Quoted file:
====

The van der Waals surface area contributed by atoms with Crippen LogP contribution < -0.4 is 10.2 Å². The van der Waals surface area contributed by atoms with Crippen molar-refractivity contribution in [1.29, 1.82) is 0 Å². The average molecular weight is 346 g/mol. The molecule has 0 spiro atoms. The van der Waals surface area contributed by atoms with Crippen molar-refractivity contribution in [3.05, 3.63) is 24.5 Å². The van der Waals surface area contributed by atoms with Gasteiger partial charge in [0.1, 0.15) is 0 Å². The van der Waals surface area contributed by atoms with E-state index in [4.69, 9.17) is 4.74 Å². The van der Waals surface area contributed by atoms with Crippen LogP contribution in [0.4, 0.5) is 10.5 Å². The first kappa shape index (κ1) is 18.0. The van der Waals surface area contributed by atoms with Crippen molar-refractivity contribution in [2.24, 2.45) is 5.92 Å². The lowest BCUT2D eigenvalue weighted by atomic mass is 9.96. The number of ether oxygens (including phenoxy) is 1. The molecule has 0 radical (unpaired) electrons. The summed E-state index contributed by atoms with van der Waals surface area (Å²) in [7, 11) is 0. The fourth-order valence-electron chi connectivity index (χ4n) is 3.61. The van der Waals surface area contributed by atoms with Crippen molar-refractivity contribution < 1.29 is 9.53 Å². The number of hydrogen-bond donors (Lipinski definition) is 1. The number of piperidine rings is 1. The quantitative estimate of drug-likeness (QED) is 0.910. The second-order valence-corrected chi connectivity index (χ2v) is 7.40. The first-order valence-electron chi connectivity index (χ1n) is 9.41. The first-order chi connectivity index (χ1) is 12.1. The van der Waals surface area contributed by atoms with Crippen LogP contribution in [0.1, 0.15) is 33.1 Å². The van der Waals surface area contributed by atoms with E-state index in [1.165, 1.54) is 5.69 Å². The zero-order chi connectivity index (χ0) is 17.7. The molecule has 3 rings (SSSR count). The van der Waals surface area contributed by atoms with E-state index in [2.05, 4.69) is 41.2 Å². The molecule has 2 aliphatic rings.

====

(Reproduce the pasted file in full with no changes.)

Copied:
The van der Waals surface area contributed by atoms with Crippen LogP contribution < -0.4 is 10.2 Å². The van der Waals surface area contributed by atoms with Crippen molar-refractivity contribution in [1.29, 1.82) is 0 Å². The average molecular weight is 346 g/mol. The molecule has 0 spiro atoms. The van der Waals surface area contributed by atoms with Crippen molar-refractivity contribution in [3.05, 3.63) is 24.5 Å². The van der Waals surface area contributed by atoms with Gasteiger partial charge in [0.1, 0.15) is 0 Å². The van der Waals surface area contributed by atoms with E-state index in [4.69, 9.17) is 4.74 Å². The van der Waals surface area contributed by atoms with Crippen LogP contribution in [0.4, 0.5) is 10.5 Å². The first kappa shape index (κ1) is 18.0. The van der Waals surface area contributed by atoms with Crippen molar-refractivity contribution in [2.24, 2.45) is 5.92 Å². The lowest BCUT2D eigenvalue weighted by atomic mass is 9.96. The number of ether oxygens (including phenoxy) is 1. The molecule has 0 radical (unpaired) electrons. The summed E-state index contributed by atoms with van der Waals surface area (Å²) in [7, 11) is 0. The fourth-order valence-electron chi connectivity index (χ4n) is 3.61. The van der Waals surface area contributed by atoms with Crippen molar-refractivity contribution < 1.29 is 9.53 Å². The number of hydrogen-bond donors (Lipinski definition) is 1. The number of piperidine rings is 1. The quantitative estimate of drug-likeness (QED) is 0.910. The second-order valence-corrected chi connectivity index (χ2v) is 7.40. The first-order valence-electron chi connectivity index (χ1n) is 9.41. The first-order chi connectivity index (χ1) is 12.1. The van der Waals surface area contributed by atoms with Crippen LogP contribution in [0.1, 0.15) is 33.1 Å². The van der Waals surface area contributed by atoms with E-state index in [1.165, 1.54) is 5.69 Å². The zero-order chi connectivity index (χ0) is 17.7. The molecule has 3 rings (SSSR count). The van der Waals surface area contributed by atoms with E-state index in [2.05, 4.69) is 41.2 Å². The molecule has 2 aliphatic rings.